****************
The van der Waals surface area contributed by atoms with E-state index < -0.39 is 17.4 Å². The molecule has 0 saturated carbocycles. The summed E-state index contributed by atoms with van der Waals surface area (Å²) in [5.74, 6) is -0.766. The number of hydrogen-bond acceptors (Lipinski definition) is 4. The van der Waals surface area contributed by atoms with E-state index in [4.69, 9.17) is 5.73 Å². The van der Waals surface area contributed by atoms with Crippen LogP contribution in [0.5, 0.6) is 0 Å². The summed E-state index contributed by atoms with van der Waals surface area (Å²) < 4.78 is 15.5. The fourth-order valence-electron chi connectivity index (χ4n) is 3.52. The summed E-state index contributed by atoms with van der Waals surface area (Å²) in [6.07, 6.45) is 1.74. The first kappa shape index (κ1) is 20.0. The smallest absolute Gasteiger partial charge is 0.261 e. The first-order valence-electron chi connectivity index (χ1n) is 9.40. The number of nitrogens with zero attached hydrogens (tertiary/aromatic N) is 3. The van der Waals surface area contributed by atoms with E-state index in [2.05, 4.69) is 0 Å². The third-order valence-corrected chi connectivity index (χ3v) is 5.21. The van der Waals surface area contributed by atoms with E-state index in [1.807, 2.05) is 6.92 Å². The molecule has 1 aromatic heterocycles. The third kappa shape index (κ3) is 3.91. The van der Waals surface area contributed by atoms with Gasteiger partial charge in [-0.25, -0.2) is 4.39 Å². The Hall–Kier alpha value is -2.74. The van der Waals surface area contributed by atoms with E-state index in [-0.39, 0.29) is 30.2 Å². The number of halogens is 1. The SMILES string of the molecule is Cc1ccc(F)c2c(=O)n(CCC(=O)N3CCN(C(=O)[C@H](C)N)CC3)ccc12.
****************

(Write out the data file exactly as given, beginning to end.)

The van der Waals surface area contributed by atoms with E-state index < -0.39 is 17.4 Å². The molecule has 0 saturated carbocycles. The summed E-state index contributed by atoms with van der Waals surface area (Å²) in [5.74, 6) is -0.766. The number of hydrogen-bond acceptors (Lipinski definition) is 4. The van der Waals surface area contributed by atoms with E-state index in [4.69, 9.17) is 5.73 Å². The van der Waals surface area contributed by atoms with Crippen LogP contribution in [0.5, 0.6) is 0 Å². The summed E-state index contributed by atoms with van der Waals surface area (Å²) < 4.78 is 15.5. The fourth-order valence-electron chi connectivity index (χ4n) is 3.52. The summed E-state index contributed by atoms with van der Waals surface area (Å²) in [6.07, 6.45) is 1.74. The first kappa shape index (κ1) is 20.0. The smallest absolute Gasteiger partial charge is 0.261 e. The first-order valence-electron chi connectivity index (χ1n) is 9.40. The number of nitrogens with zero attached hydrogens (tertiary/aromatic N) is 3. The van der Waals surface area contributed by atoms with E-state index in [2.05, 4.69) is 0 Å². The third-order valence-corrected chi connectivity index (χ3v) is 5.21. The van der Waals surface area contributed by atoms with E-state index in [1.807, 2.05) is 6.92 Å². The molecule has 1 aromatic heterocycles. The third kappa shape index (κ3) is 3.91. The van der Waals surface area contributed by atoms with Gasteiger partial charge in [-0.25, -0.2) is 4.39 Å². The Hall–Kier alpha value is -2.74. The van der Waals surface area contributed by atoms with E-state index in [-0.39, 0.29) is 30.2 Å². The number of halogens is 1. The SMILES string of the molecule is Cc1ccc(F)c2c(=O)n(CCC(=O)N3CCN(C(=O)[C@H](C)N)CC3)ccc12.